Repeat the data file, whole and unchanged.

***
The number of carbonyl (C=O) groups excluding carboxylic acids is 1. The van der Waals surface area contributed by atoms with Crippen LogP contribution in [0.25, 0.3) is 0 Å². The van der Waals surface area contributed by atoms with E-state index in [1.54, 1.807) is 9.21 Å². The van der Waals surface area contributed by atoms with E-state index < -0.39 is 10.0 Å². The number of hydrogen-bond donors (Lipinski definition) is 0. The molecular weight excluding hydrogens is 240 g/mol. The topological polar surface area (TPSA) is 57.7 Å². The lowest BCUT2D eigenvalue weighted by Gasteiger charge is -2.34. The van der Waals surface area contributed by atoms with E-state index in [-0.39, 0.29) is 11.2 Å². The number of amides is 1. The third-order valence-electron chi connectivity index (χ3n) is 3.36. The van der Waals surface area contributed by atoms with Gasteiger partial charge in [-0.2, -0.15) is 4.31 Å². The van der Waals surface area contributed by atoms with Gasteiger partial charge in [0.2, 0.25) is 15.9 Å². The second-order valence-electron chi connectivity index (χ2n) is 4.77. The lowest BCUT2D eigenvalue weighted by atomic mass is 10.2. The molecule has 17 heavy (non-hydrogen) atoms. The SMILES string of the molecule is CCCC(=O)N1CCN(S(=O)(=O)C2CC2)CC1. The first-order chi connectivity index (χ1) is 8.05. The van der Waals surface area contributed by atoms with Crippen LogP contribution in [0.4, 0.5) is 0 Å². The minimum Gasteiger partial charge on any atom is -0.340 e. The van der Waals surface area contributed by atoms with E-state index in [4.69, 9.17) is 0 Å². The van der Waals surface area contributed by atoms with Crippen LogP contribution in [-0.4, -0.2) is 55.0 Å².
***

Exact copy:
The number of carbonyl (C=O) groups excluding carboxylic acids is 1. The van der Waals surface area contributed by atoms with Crippen LogP contribution in [0.25, 0.3) is 0 Å². The van der Waals surface area contributed by atoms with E-state index in [1.54, 1.807) is 9.21 Å². The van der Waals surface area contributed by atoms with E-state index < -0.39 is 10.0 Å². The number of hydrogen-bond donors (Lipinski definition) is 0. The molecular weight excluding hydrogens is 240 g/mol. The topological polar surface area (TPSA) is 57.7 Å². The lowest BCUT2D eigenvalue weighted by Gasteiger charge is -2.34. The van der Waals surface area contributed by atoms with E-state index in [-0.39, 0.29) is 11.2 Å². The number of amides is 1. The third-order valence-electron chi connectivity index (χ3n) is 3.36. The van der Waals surface area contributed by atoms with Gasteiger partial charge in [-0.2, -0.15) is 4.31 Å². The van der Waals surface area contributed by atoms with Gasteiger partial charge in [0.2, 0.25) is 15.9 Å². The second-order valence-electron chi connectivity index (χ2n) is 4.77. The lowest BCUT2D eigenvalue weighted by atomic mass is 10.2. The molecule has 17 heavy (non-hydrogen) atoms. The SMILES string of the molecule is CCCC(=O)N1CCN(S(=O)(=O)C2CC2)CC1. The first-order chi connectivity index (χ1) is 8.05. The van der Waals surface area contributed by atoms with Crippen LogP contribution in [0.4, 0.5) is 0 Å². The minimum Gasteiger partial charge on any atom is -0.340 e. The van der Waals surface area contributed by atoms with E-state index in [4.69, 9.17) is 0 Å². The van der Waals surface area contributed by atoms with Crippen LogP contribution in [-0.4, -0.2) is 55.0 Å².